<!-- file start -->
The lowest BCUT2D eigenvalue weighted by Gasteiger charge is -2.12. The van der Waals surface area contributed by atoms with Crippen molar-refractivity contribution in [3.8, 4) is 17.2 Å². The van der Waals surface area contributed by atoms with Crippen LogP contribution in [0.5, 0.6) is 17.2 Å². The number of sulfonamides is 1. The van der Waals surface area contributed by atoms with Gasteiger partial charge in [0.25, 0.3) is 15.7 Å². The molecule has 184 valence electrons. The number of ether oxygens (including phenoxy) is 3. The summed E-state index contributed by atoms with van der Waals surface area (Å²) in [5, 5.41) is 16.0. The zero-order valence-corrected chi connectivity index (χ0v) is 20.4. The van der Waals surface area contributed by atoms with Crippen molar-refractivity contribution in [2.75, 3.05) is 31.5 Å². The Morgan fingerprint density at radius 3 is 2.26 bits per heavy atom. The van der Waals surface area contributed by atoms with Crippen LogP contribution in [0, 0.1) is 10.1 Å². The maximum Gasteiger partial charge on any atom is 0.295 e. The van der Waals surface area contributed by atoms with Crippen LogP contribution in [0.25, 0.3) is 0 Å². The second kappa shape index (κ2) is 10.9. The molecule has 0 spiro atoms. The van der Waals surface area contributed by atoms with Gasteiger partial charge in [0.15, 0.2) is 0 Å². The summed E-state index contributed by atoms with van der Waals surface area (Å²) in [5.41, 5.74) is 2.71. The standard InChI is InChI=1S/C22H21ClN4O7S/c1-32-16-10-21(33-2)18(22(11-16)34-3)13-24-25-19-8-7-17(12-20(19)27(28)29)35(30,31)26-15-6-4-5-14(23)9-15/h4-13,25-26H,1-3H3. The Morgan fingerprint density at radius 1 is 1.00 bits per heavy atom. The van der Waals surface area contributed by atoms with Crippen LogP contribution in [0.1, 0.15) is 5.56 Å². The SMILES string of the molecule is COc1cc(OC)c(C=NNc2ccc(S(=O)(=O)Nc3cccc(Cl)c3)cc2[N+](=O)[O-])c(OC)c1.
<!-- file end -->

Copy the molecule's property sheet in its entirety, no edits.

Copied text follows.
The lowest BCUT2D eigenvalue weighted by Gasteiger charge is -2.12. The van der Waals surface area contributed by atoms with Crippen molar-refractivity contribution in [3.8, 4) is 17.2 Å². The van der Waals surface area contributed by atoms with Crippen LogP contribution in [0.5, 0.6) is 17.2 Å². The number of sulfonamides is 1. The van der Waals surface area contributed by atoms with Gasteiger partial charge in [0.25, 0.3) is 15.7 Å². The molecule has 184 valence electrons. The number of ether oxygens (including phenoxy) is 3. The summed E-state index contributed by atoms with van der Waals surface area (Å²) in [5, 5.41) is 16.0. The zero-order valence-corrected chi connectivity index (χ0v) is 20.4. The van der Waals surface area contributed by atoms with Crippen molar-refractivity contribution in [2.75, 3.05) is 31.5 Å². The Morgan fingerprint density at radius 3 is 2.26 bits per heavy atom. The van der Waals surface area contributed by atoms with Crippen LogP contribution in [0, 0.1) is 10.1 Å². The maximum Gasteiger partial charge on any atom is 0.295 e. The van der Waals surface area contributed by atoms with Crippen LogP contribution in [0.25, 0.3) is 0 Å². The second kappa shape index (κ2) is 10.9. The molecule has 0 spiro atoms. The van der Waals surface area contributed by atoms with Gasteiger partial charge in [0.15, 0.2) is 0 Å². The summed E-state index contributed by atoms with van der Waals surface area (Å²) in [5.41, 5.74) is 2.71. The standard InChI is InChI=1S/C22H21ClN4O7S/c1-32-16-10-21(33-2)18(22(11-16)34-3)13-24-25-19-8-7-17(12-20(19)27(28)29)35(30,31)26-15-6-4-5-14(23)9-15/h4-13,25-26H,1-3H3. The Morgan fingerprint density at radius 1 is 1.00 bits per heavy atom. The van der Waals surface area contributed by atoms with Crippen LogP contribution in [0.1, 0.15) is 5.56 Å². The SMILES string of the molecule is COc1cc(OC)c(C=NNc2ccc(S(=O)(=O)Nc3cccc(Cl)c3)cc2[N+](=O)[O-])c(OC)c1.